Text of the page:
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Exceptional Children Research: Gifted and Talented Children

Gifted and Talented Children


Paul, P. M. (2008).

Article Number: GTC1
Author: Paul, Phyllis M
Title: Elementary-Aged Children's Aesthetic Experiences with Music
Reference: Journal of Music Therapy 45:2 (Summer 2008) p.135-146
Abstract: Paul examines the perceived aesthetic experiences of elementary school children. Sixty fourth graders, from three intact public school classes that included students identified as gifted and with special needs, listened to "Rhapsody on a Theme of Paganini, Op. 43, Variation 18", by Sergei Rachmaninoff and simultaneously indicated responses by manipulating a Continuous Response Digital Interface dial. One week later, participants repeated the listening activity under identical experimental conditions. Aggregated graphic analyses showed that many of the children's highest and lowest reactions tended to cluster at the same places, and test-retest reliability showed a high positive correspondence between the two listening sessions. Although it is impossible to know if these 4th graders actually had aesthetic experiences, it seems clear that they did respond to this music. Additional analyses, which compared responses based on developmental statuses, found a wide range of correlations between children who were categorized as normally developing, gifted, or having special needs.
Special Features: Graphs, References
Broad subject: Classical Music (General); Music and Other Disciplines
Topics: Elementary School Students; Music Psychology; Aesthetics; Music Appreciation
Publisher: American Music Therapy Association
ISSN: 0022-2917
ProQuest Document ID: 1093481
Full Text URL:
Last Updated: 2010-09-23
Database: International Index to Music Periodicals

Helding, L. (2010).

Article Number: GTC2
Author: Helding, Lynn
Title: Mindful Voice - Gardner's Theory of Multiple Intelligences: Musical Intelligence
Reference: Journal of Singing - The Official Journal of the National Association of Teachers of Singing 66:3 (January-February 2010) p.325-330
Abstract: Howard Gardner's Theory of Multiple Intelligences helped bring about the cognitive revolution in science. Cognitive scientists have long acknowledged that music is "useless" in the most basic biological sense. Two theories posited among evolutionary psychologists run counter to this argument. One theory is that music may have functioned as a type of mating call among early humans; the other is that the voice of the mother crooning her baby to sleep, in a small yet significant way, may have helped ensure the survival of the species. Developmental psychologists agree that one of the earliest talents to emerge in the developing child is musical. In evolutionary terms, music and language began in the same region of the brain. However, through the process of evolution, speech function and language comprehension now reside largely in the left hemisphere of the brain, while general musical ability resides in the right. The link between music and logical-mathematical intelligence is historic in the Western tradition.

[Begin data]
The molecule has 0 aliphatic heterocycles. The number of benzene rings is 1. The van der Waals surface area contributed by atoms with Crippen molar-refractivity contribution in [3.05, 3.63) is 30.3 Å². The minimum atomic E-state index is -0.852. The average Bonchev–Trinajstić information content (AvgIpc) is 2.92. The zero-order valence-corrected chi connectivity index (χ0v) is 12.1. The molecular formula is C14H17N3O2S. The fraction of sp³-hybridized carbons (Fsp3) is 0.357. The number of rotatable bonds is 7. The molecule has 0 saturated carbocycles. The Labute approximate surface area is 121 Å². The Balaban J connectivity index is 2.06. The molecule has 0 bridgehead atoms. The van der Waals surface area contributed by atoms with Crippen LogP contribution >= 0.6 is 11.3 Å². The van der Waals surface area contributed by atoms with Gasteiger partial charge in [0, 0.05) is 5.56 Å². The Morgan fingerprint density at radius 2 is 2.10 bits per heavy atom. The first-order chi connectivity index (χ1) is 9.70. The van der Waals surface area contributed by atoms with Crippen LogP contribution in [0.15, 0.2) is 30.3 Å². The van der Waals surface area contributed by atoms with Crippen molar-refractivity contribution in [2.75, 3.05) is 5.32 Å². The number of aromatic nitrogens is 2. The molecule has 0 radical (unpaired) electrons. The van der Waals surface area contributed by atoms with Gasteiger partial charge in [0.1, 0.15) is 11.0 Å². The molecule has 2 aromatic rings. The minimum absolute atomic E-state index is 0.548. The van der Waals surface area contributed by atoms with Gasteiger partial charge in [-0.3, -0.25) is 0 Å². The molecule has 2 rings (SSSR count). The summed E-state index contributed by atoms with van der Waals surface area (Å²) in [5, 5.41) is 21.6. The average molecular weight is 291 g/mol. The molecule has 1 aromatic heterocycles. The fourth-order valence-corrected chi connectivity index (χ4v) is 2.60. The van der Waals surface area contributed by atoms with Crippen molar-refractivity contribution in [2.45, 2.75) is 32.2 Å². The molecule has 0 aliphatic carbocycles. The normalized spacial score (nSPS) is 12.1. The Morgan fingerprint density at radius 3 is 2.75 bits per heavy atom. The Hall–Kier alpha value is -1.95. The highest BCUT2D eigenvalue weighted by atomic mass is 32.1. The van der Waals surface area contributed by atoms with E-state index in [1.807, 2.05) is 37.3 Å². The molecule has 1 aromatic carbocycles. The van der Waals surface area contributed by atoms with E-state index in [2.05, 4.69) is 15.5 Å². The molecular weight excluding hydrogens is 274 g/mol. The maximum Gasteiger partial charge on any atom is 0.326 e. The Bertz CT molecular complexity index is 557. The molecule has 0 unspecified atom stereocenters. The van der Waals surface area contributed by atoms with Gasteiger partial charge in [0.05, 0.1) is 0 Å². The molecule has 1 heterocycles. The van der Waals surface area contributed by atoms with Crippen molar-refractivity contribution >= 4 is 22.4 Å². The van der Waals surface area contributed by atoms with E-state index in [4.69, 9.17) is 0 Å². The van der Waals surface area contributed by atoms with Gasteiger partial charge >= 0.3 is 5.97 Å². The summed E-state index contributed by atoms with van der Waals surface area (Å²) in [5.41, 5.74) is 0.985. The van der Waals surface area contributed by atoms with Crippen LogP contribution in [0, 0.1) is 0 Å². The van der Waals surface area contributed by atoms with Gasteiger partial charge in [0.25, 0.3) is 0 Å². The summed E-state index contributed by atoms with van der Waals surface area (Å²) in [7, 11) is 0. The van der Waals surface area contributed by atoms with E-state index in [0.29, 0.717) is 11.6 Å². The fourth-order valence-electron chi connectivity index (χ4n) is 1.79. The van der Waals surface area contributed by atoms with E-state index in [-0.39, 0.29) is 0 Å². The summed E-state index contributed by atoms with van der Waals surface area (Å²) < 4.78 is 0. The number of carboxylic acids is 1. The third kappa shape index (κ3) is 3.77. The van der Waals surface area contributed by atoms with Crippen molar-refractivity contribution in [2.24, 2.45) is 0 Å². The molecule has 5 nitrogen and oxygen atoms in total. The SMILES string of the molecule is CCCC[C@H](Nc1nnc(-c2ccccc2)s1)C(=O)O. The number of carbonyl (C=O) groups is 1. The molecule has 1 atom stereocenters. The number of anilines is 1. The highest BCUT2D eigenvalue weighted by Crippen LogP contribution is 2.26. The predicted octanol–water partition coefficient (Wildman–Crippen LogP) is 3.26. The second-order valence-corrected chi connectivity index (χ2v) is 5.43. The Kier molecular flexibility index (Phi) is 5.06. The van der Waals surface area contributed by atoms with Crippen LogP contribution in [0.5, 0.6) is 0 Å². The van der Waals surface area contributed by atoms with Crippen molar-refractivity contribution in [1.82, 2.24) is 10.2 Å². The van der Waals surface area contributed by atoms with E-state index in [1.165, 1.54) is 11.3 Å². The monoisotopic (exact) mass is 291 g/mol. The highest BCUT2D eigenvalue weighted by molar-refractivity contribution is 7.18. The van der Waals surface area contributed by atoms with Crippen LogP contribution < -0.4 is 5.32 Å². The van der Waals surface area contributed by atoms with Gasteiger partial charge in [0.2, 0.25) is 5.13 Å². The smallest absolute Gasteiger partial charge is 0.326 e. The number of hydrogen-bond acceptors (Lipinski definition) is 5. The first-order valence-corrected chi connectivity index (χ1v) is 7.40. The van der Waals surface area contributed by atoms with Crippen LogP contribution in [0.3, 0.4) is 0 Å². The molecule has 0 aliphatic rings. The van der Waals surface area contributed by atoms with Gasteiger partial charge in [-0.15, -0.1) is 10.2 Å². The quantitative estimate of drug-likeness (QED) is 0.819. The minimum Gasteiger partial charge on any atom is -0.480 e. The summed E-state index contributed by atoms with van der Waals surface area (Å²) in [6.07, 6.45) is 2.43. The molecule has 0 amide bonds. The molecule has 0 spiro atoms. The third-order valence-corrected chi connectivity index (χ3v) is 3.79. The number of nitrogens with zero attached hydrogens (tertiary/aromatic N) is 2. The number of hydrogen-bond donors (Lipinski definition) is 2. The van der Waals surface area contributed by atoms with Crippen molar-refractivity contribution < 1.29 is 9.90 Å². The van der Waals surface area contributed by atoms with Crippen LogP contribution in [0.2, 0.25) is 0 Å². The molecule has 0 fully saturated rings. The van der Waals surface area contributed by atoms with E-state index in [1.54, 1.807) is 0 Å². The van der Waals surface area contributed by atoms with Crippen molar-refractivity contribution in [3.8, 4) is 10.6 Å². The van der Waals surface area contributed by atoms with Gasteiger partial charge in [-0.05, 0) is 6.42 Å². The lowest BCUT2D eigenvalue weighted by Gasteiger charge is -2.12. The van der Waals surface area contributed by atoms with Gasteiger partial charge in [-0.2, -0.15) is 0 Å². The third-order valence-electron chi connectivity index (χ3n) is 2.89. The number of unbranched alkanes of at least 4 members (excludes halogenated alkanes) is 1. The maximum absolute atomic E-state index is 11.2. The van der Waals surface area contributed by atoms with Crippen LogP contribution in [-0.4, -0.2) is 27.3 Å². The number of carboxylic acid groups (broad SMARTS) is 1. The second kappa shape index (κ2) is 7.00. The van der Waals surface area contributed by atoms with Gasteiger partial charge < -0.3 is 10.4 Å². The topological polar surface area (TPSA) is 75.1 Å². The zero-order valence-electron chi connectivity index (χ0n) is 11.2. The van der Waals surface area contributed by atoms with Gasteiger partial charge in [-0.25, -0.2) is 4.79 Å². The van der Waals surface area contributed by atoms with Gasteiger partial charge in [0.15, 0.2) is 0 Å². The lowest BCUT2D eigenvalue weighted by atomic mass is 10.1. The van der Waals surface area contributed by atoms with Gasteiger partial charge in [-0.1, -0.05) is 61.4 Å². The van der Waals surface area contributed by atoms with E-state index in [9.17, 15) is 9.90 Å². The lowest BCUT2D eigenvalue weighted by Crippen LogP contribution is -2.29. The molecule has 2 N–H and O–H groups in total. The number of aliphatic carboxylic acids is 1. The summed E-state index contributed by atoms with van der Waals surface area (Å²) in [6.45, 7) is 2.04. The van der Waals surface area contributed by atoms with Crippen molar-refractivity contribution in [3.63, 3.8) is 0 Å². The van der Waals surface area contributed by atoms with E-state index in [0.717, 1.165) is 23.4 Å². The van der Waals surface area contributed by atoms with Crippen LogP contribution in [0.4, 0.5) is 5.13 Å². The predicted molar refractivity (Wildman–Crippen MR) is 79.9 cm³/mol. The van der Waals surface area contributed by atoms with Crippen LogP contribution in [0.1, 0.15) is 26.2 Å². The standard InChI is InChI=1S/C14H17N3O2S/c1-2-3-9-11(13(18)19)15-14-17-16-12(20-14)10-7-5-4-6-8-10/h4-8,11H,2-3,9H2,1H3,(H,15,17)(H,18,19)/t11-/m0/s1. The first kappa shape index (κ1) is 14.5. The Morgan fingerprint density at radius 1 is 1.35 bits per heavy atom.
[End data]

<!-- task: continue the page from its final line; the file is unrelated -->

Document type: Research and Analysis
Broad subject: Vocal Music; Music and Other Disciplines
Topics: Psychology; Intelligence; Learning; Neurobiology; Musical Ability; Aptitudes
Name as Subject: Gardner, Howard
Publisher: National Association of Teachers of Singing, Inc
ISSN: 1086-7732
ProQuest Document ID: 753578869
Full Text URL:
Last Updated: 2010-09-24
Database: International Index to Music Periodicals

Johnson, C. M., Christopher, M. & J. E. Memmott (2006).

Article Number: GTC2
Author: Johnson, Christopher M; Memmott, Jenny E
Title: Examination of Relationships Between Participation in School Music Programs of Differing Quality and Standardized Test Results
Reference: Journal of Research in Music Education 54:4 (Winter 2006) p.293-307
Abstract: The purpose of this investigation was to examine the relationship between participation in contrasting school music programs and standardized test scores. Relationships between elementary (third- or fourth-grade) students' academic achievement at comparable schools, but with contrasting music programs as to instructional quality, were investigated. Relationships also were examined between middle school (eighth or ninth-grade) students' academic achievement and their participation in school music programs that also differed in quality. Participants (N = 4,739) were students in elementary (n = 1,119) and middle schools (n = 3,620) from the South, East Coast, Midwest, and West Coast of the United States. All scores were standardized for comparison purposes. Analysis of elementary school data indicated that students in exemplary music education programs scored higher on both English and mathematics standardized tests than their counterparts who did not have this high-quality instruction; however, the effect sizes were slight. Analysis of middle school data indicated that for both English and math, students in both exceptional music programs and deficient instrumental programs scored better than those in no music classes or deficient choral programs; however, the effect sizes were not large.
Document type: Research and Analysis
Special Features: Graphs, Tables, References
Broad subject: Music Education; Music and Other Disciplines
Topics: Comparative Analysis; Academic achievements; Elementary School Students; School Music Programs; Standardized Tests
Publisher: MENC: National Association for Music Education
ISSN: 0022-4294
ProQuest Document ID: 1093741
Full Text URL:
Last Updated: 2010-12-24
Database: International Index to Music Periodicals